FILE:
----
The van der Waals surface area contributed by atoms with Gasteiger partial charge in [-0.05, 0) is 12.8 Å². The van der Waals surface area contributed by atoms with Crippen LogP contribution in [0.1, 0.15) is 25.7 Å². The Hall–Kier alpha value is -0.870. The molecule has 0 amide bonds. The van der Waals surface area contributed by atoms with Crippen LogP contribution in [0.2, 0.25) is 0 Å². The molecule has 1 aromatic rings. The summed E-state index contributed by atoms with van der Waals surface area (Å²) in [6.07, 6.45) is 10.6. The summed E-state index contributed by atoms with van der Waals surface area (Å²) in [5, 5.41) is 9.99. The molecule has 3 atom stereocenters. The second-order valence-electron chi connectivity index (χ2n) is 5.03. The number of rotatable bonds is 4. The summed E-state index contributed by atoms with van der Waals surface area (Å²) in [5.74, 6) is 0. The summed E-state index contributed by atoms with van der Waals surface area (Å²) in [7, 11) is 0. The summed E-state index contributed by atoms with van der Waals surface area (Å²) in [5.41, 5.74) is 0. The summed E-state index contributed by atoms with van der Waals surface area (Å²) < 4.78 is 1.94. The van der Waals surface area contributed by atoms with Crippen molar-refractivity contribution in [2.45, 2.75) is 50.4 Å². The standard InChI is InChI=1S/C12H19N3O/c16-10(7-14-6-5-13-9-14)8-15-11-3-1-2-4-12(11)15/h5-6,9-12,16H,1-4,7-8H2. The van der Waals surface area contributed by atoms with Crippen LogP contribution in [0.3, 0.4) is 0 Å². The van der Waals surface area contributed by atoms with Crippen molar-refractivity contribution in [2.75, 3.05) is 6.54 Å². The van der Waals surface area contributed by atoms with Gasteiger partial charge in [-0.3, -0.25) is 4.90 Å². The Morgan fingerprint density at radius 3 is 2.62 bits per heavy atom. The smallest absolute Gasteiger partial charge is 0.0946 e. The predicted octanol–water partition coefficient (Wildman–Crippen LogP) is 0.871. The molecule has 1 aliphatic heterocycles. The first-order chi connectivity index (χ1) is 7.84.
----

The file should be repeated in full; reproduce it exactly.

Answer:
The van der Waals surface area contributed by atoms with Gasteiger partial charge in [-0.05, 0) is 12.8 Å². The van der Waals surface area contributed by atoms with Crippen LogP contribution in [0.1, 0.15) is 25.7 Å². The Hall–Kier alpha value is -0.870. The molecule has 0 amide bonds. The van der Waals surface area contributed by atoms with Crippen LogP contribution in [0.2, 0.25) is 0 Å². The molecule has 1 aromatic rings. The summed E-state index contributed by atoms with van der Waals surface area (Å²) in [6.07, 6.45) is 10.6. The summed E-state index contributed by atoms with van der Waals surface area (Å²) in [5, 5.41) is 9.99. The molecule has 3 atom stereocenters. The second-order valence-electron chi connectivity index (χ2n) is 5.03. The number of rotatable bonds is 4. The summed E-state index contributed by atoms with van der Waals surface area (Å²) in [5.74, 6) is 0. The summed E-state index contributed by atoms with van der Waals surface area (Å²) in [7, 11) is 0. The summed E-state index contributed by atoms with van der Waals surface area (Å²) in [5.41, 5.74) is 0. The summed E-state index contributed by atoms with van der Waals surface area (Å²) < 4.78 is 1.94. The van der Waals surface area contributed by atoms with Crippen molar-refractivity contribution in [2.45, 2.75) is 50.4 Å². The standard InChI is InChI=1S/C12H19N3O/c16-10(7-14-6-5-13-9-14)8-15-11-3-1-2-4-12(11)15/h5-6,9-12,16H,1-4,7-8H2. The van der Waals surface area contributed by atoms with Crippen LogP contribution in [0.3, 0.4) is 0 Å². The van der Waals surface area contributed by atoms with Crippen molar-refractivity contribution in [2.75, 3.05) is 6.54 Å². The van der Waals surface area contributed by atoms with Gasteiger partial charge in [-0.3, -0.25) is 4.90 Å². The Morgan fingerprint density at radius 3 is 2.62 bits per heavy atom. The smallest absolute Gasteiger partial charge is 0.0946 e. The predicted octanol–water partition coefficient (Wildman–Crippen LogP) is 0.871. The molecule has 1 aliphatic heterocycles. The first-order chi connectivity index (χ1) is 7.84.